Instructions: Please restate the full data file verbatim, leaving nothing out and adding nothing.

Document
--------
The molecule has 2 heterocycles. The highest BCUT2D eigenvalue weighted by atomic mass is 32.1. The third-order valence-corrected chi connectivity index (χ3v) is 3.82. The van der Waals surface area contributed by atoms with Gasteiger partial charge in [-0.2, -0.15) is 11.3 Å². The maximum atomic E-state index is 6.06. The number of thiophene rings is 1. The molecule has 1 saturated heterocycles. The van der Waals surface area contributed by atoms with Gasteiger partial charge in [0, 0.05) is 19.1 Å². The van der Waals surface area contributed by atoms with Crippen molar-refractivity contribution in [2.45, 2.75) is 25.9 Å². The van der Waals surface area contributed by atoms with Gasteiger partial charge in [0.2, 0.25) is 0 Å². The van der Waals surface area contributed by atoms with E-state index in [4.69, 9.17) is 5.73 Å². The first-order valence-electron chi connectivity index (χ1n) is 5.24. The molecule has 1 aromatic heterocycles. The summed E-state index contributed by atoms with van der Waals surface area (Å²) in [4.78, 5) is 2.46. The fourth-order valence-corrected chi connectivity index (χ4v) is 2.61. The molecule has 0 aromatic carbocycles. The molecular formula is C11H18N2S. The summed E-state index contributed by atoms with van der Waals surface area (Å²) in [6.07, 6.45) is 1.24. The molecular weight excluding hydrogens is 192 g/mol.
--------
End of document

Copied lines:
The molecule has 2 heterocycles. The highest BCUT2D eigenvalue weighted by atomic mass is 32.1. The third-order valence-corrected chi connectivity index (χ3v) is 3.82. The van der Waals surface area contributed by atoms with Gasteiger partial charge in [-0.2, -0.15) is 11.3 Å². The maximum atomic E-state index is 6.06. The number of thiophene rings is 1. The molecule has 1 saturated heterocycles. The van der Waals surface area contributed by atoms with Gasteiger partial charge in [0, 0.05) is 19.1 Å². The van der Waals surface area contributed by atoms with Crippen molar-refractivity contribution in [2.45, 2.75) is 25.9 Å². The van der Waals surface area contributed by atoms with Gasteiger partial charge in [0.2, 0.25) is 0 Å². The van der Waals surface area contributed by atoms with E-state index in [4.69, 9.17) is 5.73 Å². The first-order valence-electron chi connectivity index (χ1n) is 5.24. The molecule has 1 aromatic heterocycles. The summed E-state index contributed by atoms with van der Waals surface area (Å²) in [4.78, 5) is 2.46. The fourth-order valence-corrected chi connectivity index (χ4v) is 2.61. The molecule has 0 aromatic carbocycles. The molecular formula is C11H18N2S. The summed E-state index contributed by atoms with van der Waals surface area (Å²) in [6.07, 6.45) is 1.24. The molecular weight excluding hydrogens is 192 g/mol.